The Plaza: When the penny drops
“Every day is 7th October 1932”
... says Ted Doan, General Manager at The Plaza, the date when the art deco theatre first opened
The Plaza's General Manager, Ted Doan
The design of The Plaza was attributed to architect William Thornley with the purpose of providing a super cinema and variety theatre to the people of Stockport and beyond. “It was democratic and inclusive. Previously you had theatres and music halls and there was a division of class. The Plaza was a glamorous, elegant venue, welcoming everyone,” says Ted Doan.
With 1,314 seats upholstered in blue and gold moquette cladding in an auditorium influenced by Egypt and a Mediterranean garden, it is pure Hollywood glamour. The curtains are appliqued with a bee and hollyhocks and the magnificent Compton Organ rises up from the stage for all to see and hear.
More than three decades of performance took place at The Plaza, continuing through the Second World War, where it was considered a safe place as the design of the building means the stage is located beneath street level.
When the air raid sirens went off, guests were asked to leave and go into the nearby shelter. Performers would then entertain them before resuming their show on stage when the all-clear was given.
The venue declined in the 1960s, but, in 2000, the Plaza was saved by The Stockport Plaza Trust with support from Stockport Council and has undergone a loving restoration. It is now a busy and atmospheric landmark in the town centre.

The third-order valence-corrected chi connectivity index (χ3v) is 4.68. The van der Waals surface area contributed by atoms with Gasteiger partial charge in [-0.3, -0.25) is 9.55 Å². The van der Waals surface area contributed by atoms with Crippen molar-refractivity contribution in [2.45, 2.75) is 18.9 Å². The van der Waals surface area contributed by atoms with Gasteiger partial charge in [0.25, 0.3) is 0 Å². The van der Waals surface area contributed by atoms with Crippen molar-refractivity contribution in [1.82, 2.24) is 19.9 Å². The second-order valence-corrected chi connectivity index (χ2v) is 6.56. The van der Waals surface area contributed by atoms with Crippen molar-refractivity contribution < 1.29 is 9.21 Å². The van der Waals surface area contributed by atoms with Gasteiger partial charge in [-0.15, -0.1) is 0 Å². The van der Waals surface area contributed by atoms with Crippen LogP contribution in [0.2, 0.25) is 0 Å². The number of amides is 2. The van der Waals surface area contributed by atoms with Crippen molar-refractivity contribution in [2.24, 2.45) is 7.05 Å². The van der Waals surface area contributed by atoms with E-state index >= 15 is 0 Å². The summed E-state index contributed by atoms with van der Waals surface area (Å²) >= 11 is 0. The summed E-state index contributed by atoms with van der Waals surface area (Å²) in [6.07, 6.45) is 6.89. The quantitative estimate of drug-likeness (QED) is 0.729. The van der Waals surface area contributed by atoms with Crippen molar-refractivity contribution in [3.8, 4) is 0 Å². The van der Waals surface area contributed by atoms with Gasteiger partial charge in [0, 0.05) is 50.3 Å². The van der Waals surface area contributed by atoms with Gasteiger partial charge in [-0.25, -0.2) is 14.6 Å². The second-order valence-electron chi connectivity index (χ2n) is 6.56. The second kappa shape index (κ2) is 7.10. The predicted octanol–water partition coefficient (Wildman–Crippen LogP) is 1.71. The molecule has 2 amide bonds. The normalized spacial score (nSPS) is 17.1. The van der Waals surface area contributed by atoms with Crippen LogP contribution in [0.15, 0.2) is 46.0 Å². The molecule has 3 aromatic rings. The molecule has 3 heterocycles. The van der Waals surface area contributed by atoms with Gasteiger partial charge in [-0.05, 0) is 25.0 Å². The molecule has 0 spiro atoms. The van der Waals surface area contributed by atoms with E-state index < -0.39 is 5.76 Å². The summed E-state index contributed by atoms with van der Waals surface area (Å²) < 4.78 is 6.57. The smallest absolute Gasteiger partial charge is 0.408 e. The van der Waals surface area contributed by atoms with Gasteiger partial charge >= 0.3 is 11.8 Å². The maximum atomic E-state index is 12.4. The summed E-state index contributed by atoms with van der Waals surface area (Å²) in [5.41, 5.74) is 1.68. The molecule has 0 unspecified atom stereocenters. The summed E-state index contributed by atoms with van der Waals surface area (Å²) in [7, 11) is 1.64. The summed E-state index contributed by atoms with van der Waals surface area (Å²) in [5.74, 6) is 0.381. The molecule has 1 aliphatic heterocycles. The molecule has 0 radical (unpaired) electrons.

Ted has seen The Plaza go from strength to strength with a willing team of volunteers, Board of Directors and some high-profile patrons including The Right Honourable Baroness Bakewell DBE, Sir Ken Dodd OBE and Leslie Phillips CBE.
“Seeing Hollywood legend Mickey Rooney talk on stage about his career was quite something. He was sitting on stage in this beautiful building which was built to show films that he starred in. There was one moment where he was watching a clip of himself alongside Ava Gardner on our screen. That was just magical,” says Ted.
The projection room is home to classic projectors including a KALEE 8, which features a turntable. The first talkies and other classic films would be screened through machines like this one.
“The phrase ‘the penny has dropped’ is thought to come from the history of projection. Projectionists would place a penny in the reel and when they heard it drop they knew it was time to change it!” says Ted. “It is a fairytale working here. The building is a huzzah for architecture, internationally significant, and it is great that it is in Stockport.”